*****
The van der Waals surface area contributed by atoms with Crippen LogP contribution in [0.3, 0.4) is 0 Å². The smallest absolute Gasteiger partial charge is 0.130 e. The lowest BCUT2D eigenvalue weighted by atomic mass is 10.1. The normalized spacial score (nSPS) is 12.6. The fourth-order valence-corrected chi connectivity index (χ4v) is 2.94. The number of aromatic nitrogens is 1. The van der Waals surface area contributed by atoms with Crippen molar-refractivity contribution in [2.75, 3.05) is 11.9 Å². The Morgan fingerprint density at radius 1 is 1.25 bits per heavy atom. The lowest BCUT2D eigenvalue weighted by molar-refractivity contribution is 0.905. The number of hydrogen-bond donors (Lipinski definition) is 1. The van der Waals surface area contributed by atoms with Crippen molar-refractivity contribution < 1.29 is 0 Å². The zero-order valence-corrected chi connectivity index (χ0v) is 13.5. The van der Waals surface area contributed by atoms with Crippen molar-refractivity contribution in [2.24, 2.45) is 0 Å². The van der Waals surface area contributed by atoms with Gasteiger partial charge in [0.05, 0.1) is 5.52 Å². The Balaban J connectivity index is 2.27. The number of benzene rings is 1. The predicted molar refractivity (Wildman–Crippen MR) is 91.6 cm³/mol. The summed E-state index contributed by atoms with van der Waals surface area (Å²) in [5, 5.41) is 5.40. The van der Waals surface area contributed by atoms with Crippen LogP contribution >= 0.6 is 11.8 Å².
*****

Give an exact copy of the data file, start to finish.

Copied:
The van der Waals surface area contributed by atoms with Crippen LogP contribution in [0.3, 0.4) is 0 Å². The smallest absolute Gasteiger partial charge is 0.130 e. The lowest BCUT2D eigenvalue weighted by atomic mass is 10.1. The normalized spacial score (nSPS) is 12.6. The fourth-order valence-corrected chi connectivity index (χ4v) is 2.94. The number of aromatic nitrogens is 1. The van der Waals surface area contributed by atoms with Crippen molar-refractivity contribution in [2.75, 3.05) is 11.9 Å². The Morgan fingerprint density at radius 1 is 1.25 bits per heavy atom. The lowest BCUT2D eigenvalue weighted by molar-refractivity contribution is 0.905. The number of hydrogen-bond donors (Lipinski definition) is 1. The van der Waals surface area contributed by atoms with Crippen molar-refractivity contribution < 1.29 is 0 Å². The zero-order valence-corrected chi connectivity index (χ0v) is 13.5. The van der Waals surface area contributed by atoms with Crippen molar-refractivity contribution in [2.24, 2.45) is 0 Å². The van der Waals surface area contributed by atoms with Gasteiger partial charge in [0.05, 0.1) is 5.52 Å². The Balaban J connectivity index is 2.27. The number of benzene rings is 1. The predicted molar refractivity (Wildman–Crippen MR) is 91.6 cm³/mol. The summed E-state index contributed by atoms with van der Waals surface area (Å²) in [5, 5.41) is 5.40. The van der Waals surface area contributed by atoms with Crippen LogP contribution >= 0.6 is 11.8 Å².